The U.S. Supreme Court has agreed to review one of the most controversial legal rulings of recent years: the federal appeals court decision declaring that it is unconstitutional for public schools to lead students in reciting the Pledge of Allegiance.
In accepting an appeal by California’s 55,000-student Elk Grove school district on Oct. 14, the high court stepped into a political maelstrom surrounding last year’s appellate decision siding with a California father who regards the pledge’s reference to “one nation under God” as an affront to his atheistic beliefs.
That ruling by the U.S. Court of Appeals for the 9th Circuit, in San Francisco, held that teacher-led recitations of the pledge—which Congress amended in 1954 to include the words “under God"—violate the U.S. Constitution’s prohibition on a government establishment of religion.
The Supreme Court’s Oct. 14 decision to enter the fray, with a ruling likely to come during a presidential-election year, is likely to overshadow other cases on its docket and even the high- profile decisions from recent terms on private school vouchers, affirmative action, and gay rights, legal analysts said.
“It will dwarf—because of its political significance—everything else the Supreme Court will do this term,” Steven R. Shapiro, the legal director of the American Civil Liberties Union, predicted before the high court’s decision to take the case. “It will put the court right back smack in the middle of the culture wars.”
Although they accepted Elk Grove Unified School District v. Newdow (Case No. 02- 1624), the justices simultaneously turned aside separate appeals by the Bush administration and Michael A. Newdow, the father who sued the district.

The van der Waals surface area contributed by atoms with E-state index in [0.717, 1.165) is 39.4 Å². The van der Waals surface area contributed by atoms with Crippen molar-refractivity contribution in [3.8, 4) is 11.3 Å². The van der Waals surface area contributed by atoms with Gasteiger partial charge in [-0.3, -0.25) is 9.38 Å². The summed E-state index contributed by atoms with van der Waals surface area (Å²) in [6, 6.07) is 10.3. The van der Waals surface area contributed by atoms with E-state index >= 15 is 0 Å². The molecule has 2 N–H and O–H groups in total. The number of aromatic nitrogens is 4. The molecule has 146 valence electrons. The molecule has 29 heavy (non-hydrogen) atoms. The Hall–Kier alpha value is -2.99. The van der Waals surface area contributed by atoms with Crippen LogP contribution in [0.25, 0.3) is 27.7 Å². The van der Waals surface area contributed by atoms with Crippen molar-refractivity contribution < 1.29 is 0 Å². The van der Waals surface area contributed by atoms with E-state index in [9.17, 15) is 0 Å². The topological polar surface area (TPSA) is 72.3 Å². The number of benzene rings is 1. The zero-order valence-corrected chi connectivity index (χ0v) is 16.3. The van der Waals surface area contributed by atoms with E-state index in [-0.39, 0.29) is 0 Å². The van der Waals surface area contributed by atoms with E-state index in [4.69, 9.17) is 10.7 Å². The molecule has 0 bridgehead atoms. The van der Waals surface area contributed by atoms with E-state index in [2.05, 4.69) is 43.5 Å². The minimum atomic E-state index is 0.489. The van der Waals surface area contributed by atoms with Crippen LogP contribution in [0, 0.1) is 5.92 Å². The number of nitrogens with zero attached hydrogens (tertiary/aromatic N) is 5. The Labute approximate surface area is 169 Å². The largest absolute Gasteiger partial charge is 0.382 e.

Both of those other filings had squarely raised the question of whether the pledge itself is constitutional. Instead of weighing that broader issue, the justices decided to limit their deliberations to the questions raised by the district: whether Dr. Newdow had the proper legal standing to challenge the district’s policy of requiring teachers to lead the pledge, and whether that policy itself passes constitutional muster.
“We look forward to the Supreme Court settling this issue once and for all, not just [for] Elk Grove but for the entire nation,” district Superintendent David W. Gordon said following the high court’s decision to hear the appeal.
In announcing their decision to take up the case, the justices made clear that Associate Justice Antonin Scalia had not taken part in their deliberations. Dr. Newdow had asked Justice Scalia to recuse himself because of comments critical of the 9th Circuit’s decision that the justice made in January. Justice Scalia’s remarks came in a speech in Fredericksburg, Va., during a “Religious Freedom Day” ceremony hosted by the Knights of Columbus, a national organization of Roman Catholic laymen.
‘Shadow of Uncertainty’
Despite its political import, the 9th Circuit court ruling so far has had scant practical impact because that court delayed the effect of its ruling pending further appeals. The 9th Circuit covers nine Western states that include some 9.6 million public school students.
Still, school boards’ associations in 10 states filed a friend-of-the-court brief last June urging the high court to take the case to provide guidance to the nation’s public schools on the constitutionality of reciting the pledge.
A majority of states have laws that either require or encourage schools to offer regular recitations of the patriotic oath, and in many of them, federal courts have not ruled on that practice’s constitutionality, according to the brief by the school boards’ associations.